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A little bit more about Popper’s philosophy
  1. Fernando A M S Pompeu1,2
  1. 1 Physical Education Post-graduate Program, Rio de Janeiro Federal University, Rio de Janeiro, Brazil
  2. 2 History and Philosophy Science Department (Visiting Scholar), Cambridge University, Cambridge, UK
  1. Correspondence to Dr Fernando A M S Pompeu; fpompeu{at}eefd.ufrj.br

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Background and aim

Professor Robergs recently raised issues based on Popper’s philosophy about the Central Governor Model (CGM), whereby he concluded that the CGM is not a true scientific theory. Thus, he started his paper with Popper’s demarcation criterion and finished this showing several ad hoc hypotheses that changed the CGM.1

Unhappily, Robergs made a few mistakes about Popper’s work. The most important problem happened when he mixed up Popper’s and Kuhn’s ideas and vocabularies.1 These philosophers had a very different understanding about the truth and consequently about the Science. Kuhn believed that truth was like an agreement among scientists about the best theory. For him, this agreement depended on the specific time and space circumstances.2

On the other hand, for Popper, this interpretation was a misunderstanding about truth and certainty concepts. Moreover, Popper advised that if everyone had his/her own truth, according to the situation, the truth would lose its meaning. In addition, for Popper, when a scientist is satisfied with a ‘normal science’, we should feel sorry for his/her bad education.3

Methods

For Popper, the Science Failure springs up because induction logic is applied in Science. Different from deduction, which can transfer the truth from a universal statement to a particular conclusion, induction comes from a particular observation to a universal statement. In that case, scientists should observe a phenomenon at least a few times and subsequently proclaim a universal statement. But there is no guarantee that phenomenon will occur again just because it happened several times in the past.3 4 Another problem with induction relates to the link between cause and effect. This link is only concluded in the scientist’s mind. The scientist can only see one phenomenon before another.4

Sir Karl Popper proposed to solve this failure of science by using a syllogism to show a logic mistake by finding a negative conclusion from a positive premise. This philosopher used the statement that “every swan is white” to explain his reasoning. This statement is impossible to prove without circumscribing it in space and time. Thus, it is impossible to check its truthfulness and consequently it drives scientists to use probability or statistical significance. Nevertheless, when a scientist finds a black swan, his statement is refused with absolute certainty. In this way, experiments must be designed to test if a hypothesis should be refused.4 This is Popper’s demarcation criterion for a scientific theory. Theories that cannot be refused, like Psychoanalysis or Scientific Communism, are called doctrines.3 4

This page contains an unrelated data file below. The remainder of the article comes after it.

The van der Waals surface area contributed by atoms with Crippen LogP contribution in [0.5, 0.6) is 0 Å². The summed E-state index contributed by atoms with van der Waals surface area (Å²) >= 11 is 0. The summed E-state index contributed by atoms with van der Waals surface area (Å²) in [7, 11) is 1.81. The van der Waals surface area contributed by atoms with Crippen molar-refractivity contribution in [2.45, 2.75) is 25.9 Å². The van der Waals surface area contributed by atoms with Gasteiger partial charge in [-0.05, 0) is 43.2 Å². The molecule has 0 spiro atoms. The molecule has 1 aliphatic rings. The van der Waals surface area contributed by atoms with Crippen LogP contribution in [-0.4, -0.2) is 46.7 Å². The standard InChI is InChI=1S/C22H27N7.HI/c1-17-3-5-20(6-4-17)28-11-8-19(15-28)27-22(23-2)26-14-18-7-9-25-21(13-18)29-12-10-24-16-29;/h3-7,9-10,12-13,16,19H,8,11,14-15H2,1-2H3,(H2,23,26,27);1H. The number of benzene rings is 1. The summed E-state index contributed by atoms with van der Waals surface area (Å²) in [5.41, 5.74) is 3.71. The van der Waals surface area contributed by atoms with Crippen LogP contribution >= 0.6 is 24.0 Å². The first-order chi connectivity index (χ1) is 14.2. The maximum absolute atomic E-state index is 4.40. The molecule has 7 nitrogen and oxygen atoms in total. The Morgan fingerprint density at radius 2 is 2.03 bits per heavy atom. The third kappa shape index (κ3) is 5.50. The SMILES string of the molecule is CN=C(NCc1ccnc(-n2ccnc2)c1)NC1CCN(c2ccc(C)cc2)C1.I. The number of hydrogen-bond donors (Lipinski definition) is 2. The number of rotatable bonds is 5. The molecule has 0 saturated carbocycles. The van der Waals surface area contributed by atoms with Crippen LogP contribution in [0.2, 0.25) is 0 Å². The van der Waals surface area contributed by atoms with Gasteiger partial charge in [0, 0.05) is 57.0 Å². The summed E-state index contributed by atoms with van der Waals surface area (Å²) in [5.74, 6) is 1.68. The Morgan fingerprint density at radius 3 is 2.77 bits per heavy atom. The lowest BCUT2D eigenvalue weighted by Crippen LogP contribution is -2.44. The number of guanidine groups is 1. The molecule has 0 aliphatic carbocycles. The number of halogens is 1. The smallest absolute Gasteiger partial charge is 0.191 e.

Results and conclusion

In Hill’s theory, there is a plateau of oxygen consumption because the cardiovascular system cannot deliver oxygen to muscles’ demand and as a result the energy is supplied by anaerobic metabolism for a few minutes. If an effort protocol test is made in steady state for more than 3 min, with independent or intermittent workloads, and employing large muscle groups, what is happening inside the muscles can be measured by capturing respiratory gases at the mouth. In this kind of effort protocol, the plateau will appear in the great majority of the tests.5 On the other hand, if the Nervous System stops an effort before a catastrophic failure of homeostasis, observations in necropsy studies and/or experiments with animals will be necessary, in which this physiological mechanism should be blocked or failed with subsequent death. Considering these trials have not been done yet, the CGM is still a doctrine. Afterwards, every evidence is interpreted based on a specific theory. Thus, it is possible to refuse Professor Noakes’ evidences based on Hill’s theory, as he has been doing in the opposite way.6

Another problem is about the ad hoc hypothesis. Theories can only be similar to the truth, and the best one should have many statements and more precise previsions.3 4 This verisimilitude criterion is determined by subtracting the false content from the true content. That means if every statement has a 50% probability of being either right or wrong, an extensive theory will have less probability to be accidentally accepted.3 4 New statements and/or corrections may be used to improve this axiomatic theoretical model. But this can only be done under the prima facie axiom. If this first statement is wrong and changes constantly, this is a pseudoscience.3 Another way to improve a theory explanation capacity is to change the whole theory for a new one, with a larger number of statements and/or with more precise predictions. Nowadays version of Hill’s theory is better than CGM considering these two criteria.1 7 Finally, Professor Noakes made a clear fallacy when he wrote7: “In response I argue that the CGM is based on our and others’ absolute disproof of the Hill model that has dominated the teaching of the exercise sciences for the past century.”8

Acknowledgments

The author is grateful for Fabiana Eramo for text review.

References

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Footnotes

  • Funding The authors have not declared a specific grant for this research from any funding agency in the public, commercial or not-for-profit sectors.

  • Competing interests None declared.

  • Patient consent Not required.

  • Provenance and peer review Not commissioned; internally peer reviewed.

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